Inter-access network handover

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US8855083B2
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Prior art keywords
network
access
mobile
node
mobility
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US20100150107A1 (en )
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Abdol Hamid Aghvami
Paul Anthony Pangalos
Dev Pragad Audsin
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Uniloc Luxembourg SA
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Uniloc USA Inc
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    • HELECTRICITY
    • H04ELECTRIC COMMUNICATION TECHNIQUE
    • H04WWIRELESS COMMUNICATIONS NETWORKS
    • H04W36/00Hand-off or reselection arrangements
    • H04W36/14Reselecting a network or an air interface
    • HELECTRICITY
    • H04ELECTRIC COMMUNICATION TECHNIQUE
    • H04WWIRELESS COMMUNICATIONS NETWORKS
    • H04W36/00Hand-off or reselection arrangements
    • H04W36/0005Control or signalling for completing the hand-off
    • H04W36/0011Control or signalling for completing the hand-off for data session or connection
    • H04W36/0016Control or signalling for completing the hand-off for data session or connection for hand-off preparation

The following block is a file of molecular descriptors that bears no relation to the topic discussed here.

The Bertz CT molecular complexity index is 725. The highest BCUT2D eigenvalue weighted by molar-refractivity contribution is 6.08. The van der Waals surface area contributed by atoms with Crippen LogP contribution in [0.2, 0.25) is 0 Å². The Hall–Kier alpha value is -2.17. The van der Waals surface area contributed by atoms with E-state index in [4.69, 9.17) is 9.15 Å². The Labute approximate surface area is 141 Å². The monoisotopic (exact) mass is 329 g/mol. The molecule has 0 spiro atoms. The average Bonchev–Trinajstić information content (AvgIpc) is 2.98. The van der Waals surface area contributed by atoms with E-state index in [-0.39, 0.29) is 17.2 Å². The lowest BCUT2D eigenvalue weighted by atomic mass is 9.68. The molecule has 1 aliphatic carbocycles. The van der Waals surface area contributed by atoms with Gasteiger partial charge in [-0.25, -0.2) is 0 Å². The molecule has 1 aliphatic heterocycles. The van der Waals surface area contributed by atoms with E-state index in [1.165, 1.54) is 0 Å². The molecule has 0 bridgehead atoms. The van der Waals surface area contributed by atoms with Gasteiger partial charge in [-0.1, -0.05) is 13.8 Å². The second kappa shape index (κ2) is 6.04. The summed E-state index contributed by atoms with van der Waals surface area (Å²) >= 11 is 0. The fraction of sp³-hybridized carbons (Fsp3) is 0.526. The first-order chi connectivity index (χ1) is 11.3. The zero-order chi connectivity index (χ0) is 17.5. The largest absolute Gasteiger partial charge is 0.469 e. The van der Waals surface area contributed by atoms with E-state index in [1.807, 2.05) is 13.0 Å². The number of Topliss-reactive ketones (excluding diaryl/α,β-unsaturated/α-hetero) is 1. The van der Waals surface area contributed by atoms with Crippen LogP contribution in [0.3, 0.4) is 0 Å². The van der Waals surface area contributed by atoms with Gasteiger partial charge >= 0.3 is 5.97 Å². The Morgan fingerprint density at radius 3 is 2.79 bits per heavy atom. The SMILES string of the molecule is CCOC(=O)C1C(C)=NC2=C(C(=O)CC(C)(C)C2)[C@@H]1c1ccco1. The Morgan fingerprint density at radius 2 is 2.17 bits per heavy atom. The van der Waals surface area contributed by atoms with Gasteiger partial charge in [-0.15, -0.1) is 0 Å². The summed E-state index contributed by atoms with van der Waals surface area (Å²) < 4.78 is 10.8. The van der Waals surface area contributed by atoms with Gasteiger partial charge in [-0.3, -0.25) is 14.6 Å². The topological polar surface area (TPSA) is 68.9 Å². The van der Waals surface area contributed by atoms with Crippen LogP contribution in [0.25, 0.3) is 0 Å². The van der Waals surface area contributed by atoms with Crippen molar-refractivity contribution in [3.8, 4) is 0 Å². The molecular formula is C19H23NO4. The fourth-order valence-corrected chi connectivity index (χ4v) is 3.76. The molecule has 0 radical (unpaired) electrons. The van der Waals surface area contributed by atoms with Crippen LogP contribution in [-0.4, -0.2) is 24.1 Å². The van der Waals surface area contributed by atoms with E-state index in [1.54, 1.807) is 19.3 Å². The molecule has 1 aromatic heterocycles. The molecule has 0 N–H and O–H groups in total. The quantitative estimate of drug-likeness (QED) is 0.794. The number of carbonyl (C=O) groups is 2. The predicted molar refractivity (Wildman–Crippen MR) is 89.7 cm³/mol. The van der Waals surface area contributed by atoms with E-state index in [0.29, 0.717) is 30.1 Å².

• HELECTRICITY
    • H04ELECTRIC COMMUNICATION TECHNIQUE
    • H04WWIRELESS COMMUNICATIONS NETWORKS
    • H04W36/00Hand-off or reselection arrangements
    • H04W36/0005Control or signalling for completing the hand-off
    • H04W36/0055Transmission and use of information for re-establishing the radio link
    • H04W36/0061Transmission and use of information for re-establishing the radio link of neighbor cell information
    • HELECTRICITY
    • H04ELECTRIC COMMUNICATION TECHNIQUE
    • H04WWIRELESS COMMUNICATIONS NETWORKS
    • H04W36/00Hand-off or reselection arrangements
    • H04W36/16Performing reselection for specific purposes
    • H04W36/22Performing reselection for specific purposes for handling the traffic
    • HELECTRICITY
    • H04ELECTRIC COMMUNICATION TECHNIQUE
    • H04WWIRELESS COMMUNICATIONS NETWORKS
    • H04W36/00Hand-off or reselection arrangements
    • H04W36/24Reselection being triggered by specific parameters used to improve the performance of a single terminal
    • H04W36/30Reselection being triggered by specific parameters used to improve the performance of a single terminal by measured or perceived connection quality data
    • HELECTRICITY
    • H04ELECTRIC COMMUNICATION TECHNIQUE
    • H04WWIRELESS COMMUNICATIONS NETWORKS
    • H04W36/00Hand-off or reselection arrangements
    • H04W36/24Reselection being triggered by specific parameters used to improve the performance of a single terminal